In honor of Halloween, which Spitzer claims is her least-favorite holiday ("I don't care for the stories!" she declares), she will travel south to the Coral Castle, where more ghosts supposedly roam. This Saturday she and fellow yarn-spinner Kathi Gathercole will offer Chilling Tales at Coral Castle. An apt location for a tale-telling session, the castle boasts origins that are a story in themselves. It was built between 1920 to 1940 from thousands of tons of coral rock quarried by a 100-pound Latvian man named Edward Leedskalnin. His motivation: Apparently he was dumped at the altar by his sixteen-year-old fiancée, so he focused all his energies into constructing a monument to her. Enormous carved chairs, tables, and half-moon sculptures lie in the open air behind a huge coral-rock gate. A curiosity for years, the place has blossomed into a popular tourist attraction, offering an audio tour in English, Spanish, French, and German.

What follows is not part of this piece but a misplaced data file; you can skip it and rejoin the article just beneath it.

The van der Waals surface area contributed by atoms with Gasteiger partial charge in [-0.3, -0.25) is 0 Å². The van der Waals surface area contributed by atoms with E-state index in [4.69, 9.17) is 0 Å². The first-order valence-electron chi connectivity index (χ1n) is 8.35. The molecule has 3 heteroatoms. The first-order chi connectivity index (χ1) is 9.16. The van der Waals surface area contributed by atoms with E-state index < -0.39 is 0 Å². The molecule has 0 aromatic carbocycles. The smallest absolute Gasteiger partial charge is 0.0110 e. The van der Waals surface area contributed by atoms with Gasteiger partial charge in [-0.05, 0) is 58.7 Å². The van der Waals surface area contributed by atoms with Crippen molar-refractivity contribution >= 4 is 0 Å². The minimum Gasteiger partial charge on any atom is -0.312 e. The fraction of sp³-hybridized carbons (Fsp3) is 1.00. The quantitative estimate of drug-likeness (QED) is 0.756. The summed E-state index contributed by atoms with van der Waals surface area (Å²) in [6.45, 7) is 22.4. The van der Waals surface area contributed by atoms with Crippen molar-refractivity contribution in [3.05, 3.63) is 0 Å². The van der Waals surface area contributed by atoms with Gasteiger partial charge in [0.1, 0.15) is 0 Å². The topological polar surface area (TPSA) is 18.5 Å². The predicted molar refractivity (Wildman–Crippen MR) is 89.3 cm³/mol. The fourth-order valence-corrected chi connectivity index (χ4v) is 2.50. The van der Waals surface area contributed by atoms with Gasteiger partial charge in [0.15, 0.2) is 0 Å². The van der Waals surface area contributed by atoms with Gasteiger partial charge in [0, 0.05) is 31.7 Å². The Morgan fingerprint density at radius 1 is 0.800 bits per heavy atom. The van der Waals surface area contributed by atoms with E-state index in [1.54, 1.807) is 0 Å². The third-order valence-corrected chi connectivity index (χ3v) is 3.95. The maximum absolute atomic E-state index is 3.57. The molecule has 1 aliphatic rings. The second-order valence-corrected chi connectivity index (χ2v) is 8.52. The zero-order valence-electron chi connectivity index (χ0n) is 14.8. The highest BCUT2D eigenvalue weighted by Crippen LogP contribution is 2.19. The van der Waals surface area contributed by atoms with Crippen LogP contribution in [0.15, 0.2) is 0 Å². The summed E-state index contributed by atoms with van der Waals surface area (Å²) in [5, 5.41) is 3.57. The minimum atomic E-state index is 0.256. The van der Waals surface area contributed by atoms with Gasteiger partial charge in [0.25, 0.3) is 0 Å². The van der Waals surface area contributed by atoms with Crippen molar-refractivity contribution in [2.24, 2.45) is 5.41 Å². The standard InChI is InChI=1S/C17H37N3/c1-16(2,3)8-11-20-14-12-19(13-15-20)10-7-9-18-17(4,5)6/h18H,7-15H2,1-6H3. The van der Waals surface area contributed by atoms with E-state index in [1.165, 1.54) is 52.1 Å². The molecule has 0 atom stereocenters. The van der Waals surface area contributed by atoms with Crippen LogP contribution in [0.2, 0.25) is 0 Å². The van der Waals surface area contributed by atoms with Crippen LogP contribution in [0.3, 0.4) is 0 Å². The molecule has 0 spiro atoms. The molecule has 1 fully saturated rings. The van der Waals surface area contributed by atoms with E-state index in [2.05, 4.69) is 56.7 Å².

The language Spitzer and Gathercole will employ is that of suspense, promising a mix of all types of tales, some even funny. The best program of anecdotes, she reveals, always contain the four A's: a ha, amen, ahhh, and aha! The creepiest yarn in her repertoire? The Southern folk story starring a witch known as the boo hag. "It's really grisly," Spitzer laughs nervously. "Every night she peels off her skin and goes flying around to meet her boo daddy."
While the Spitzer admits that little can be scarier than what's going on in the world right now, a few unnerving yarns told in the great outdoors never hurt anyone. In fact they can be a great escape. "Ghosts and witches are not scary," she says. "You're just hearing a story. Scary is the unexpected."